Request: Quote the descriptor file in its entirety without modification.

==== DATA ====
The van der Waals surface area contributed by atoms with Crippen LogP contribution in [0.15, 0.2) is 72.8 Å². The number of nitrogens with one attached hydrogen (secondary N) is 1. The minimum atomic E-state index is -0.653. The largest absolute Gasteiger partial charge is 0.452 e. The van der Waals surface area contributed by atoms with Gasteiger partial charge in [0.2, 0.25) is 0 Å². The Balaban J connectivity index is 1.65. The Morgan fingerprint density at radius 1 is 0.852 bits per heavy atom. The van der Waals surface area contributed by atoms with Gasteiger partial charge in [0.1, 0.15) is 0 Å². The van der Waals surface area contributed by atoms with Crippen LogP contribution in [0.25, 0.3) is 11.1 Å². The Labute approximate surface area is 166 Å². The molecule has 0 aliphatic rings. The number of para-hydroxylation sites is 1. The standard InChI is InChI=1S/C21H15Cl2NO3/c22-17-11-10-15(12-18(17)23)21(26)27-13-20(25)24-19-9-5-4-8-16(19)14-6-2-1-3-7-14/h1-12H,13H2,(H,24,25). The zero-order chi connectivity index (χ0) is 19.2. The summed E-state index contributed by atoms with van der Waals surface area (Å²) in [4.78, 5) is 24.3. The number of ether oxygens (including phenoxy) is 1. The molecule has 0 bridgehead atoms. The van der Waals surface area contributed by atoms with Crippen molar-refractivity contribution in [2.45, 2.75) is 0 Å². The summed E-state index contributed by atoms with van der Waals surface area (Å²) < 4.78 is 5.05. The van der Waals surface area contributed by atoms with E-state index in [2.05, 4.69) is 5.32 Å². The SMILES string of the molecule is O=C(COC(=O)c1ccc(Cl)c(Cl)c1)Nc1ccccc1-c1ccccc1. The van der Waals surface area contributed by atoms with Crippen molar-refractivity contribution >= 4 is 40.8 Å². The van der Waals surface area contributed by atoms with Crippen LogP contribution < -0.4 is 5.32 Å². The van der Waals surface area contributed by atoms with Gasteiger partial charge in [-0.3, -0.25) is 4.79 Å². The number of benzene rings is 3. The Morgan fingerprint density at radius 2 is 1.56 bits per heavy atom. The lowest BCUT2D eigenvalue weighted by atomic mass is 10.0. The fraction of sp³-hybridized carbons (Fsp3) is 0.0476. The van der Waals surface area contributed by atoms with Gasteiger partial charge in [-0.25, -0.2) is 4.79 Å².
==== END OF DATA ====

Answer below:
The van der Waals surface area contributed by atoms with Crippen LogP contribution in [0.15, 0.2) is 72.8 Å². The number of nitrogens with one attached hydrogen (secondary N) is 1. The minimum atomic E-state index is -0.653. The largest absolute Gasteiger partial charge is 0.452 e. The van der Waals surface area contributed by atoms with Gasteiger partial charge in [0.2, 0.25) is 0 Å². The Balaban J connectivity index is 1.65. The Morgan fingerprint density at radius 1 is 0.852 bits per heavy atom. The van der Waals surface area contributed by atoms with Gasteiger partial charge in [0.1, 0.15) is 0 Å². The van der Waals surface area contributed by atoms with Crippen LogP contribution in [0.25, 0.3) is 11.1 Å². The Labute approximate surface area is 166 Å². The molecule has 0 aliphatic rings. The number of para-hydroxylation sites is 1. The standard InChI is InChI=1S/C21H15Cl2NO3/c22-17-11-10-15(12-18(17)23)21(26)27-13-20(25)24-19-9-5-4-8-16(19)14-6-2-1-3-7-14/h1-12H,13H2,(H,24,25). The zero-order chi connectivity index (χ0) is 19.2. The summed E-state index contributed by atoms with van der Waals surface area (Å²) in [4.78, 5) is 24.3. The number of ether oxygens (including phenoxy) is 1. The molecule has 0 bridgehead atoms. The van der Waals surface area contributed by atoms with Crippen molar-refractivity contribution in [2.45, 2.75) is 0 Å². The summed E-state index contributed by atoms with van der Waals surface area (Å²) < 4.78 is 5.05. The van der Waals surface area contributed by atoms with E-state index in [2.05, 4.69) is 5.32 Å². The SMILES string of the molecule is O=C(COC(=O)c1ccc(Cl)c(Cl)c1)Nc1ccccc1-c1ccccc1. The van der Waals surface area contributed by atoms with Crippen molar-refractivity contribution >= 4 is 40.8 Å². The van der Waals surface area contributed by atoms with Crippen LogP contribution < -0.4 is 5.32 Å². The van der Waals surface area contributed by atoms with Gasteiger partial charge in [-0.3, -0.25) is 4.79 Å². The number of benzene rings is 3. The Morgan fingerprint density at radius 2 is 1.56 bits per heavy atom. The lowest BCUT2D eigenvalue weighted by atomic mass is 10.0. The fraction of sp³-hybridized carbons (Fsp3) is 0.0476. The van der Waals surface area contributed by atoms with Gasteiger partial charge in [-0.25, -0.2) is 4.79 Å².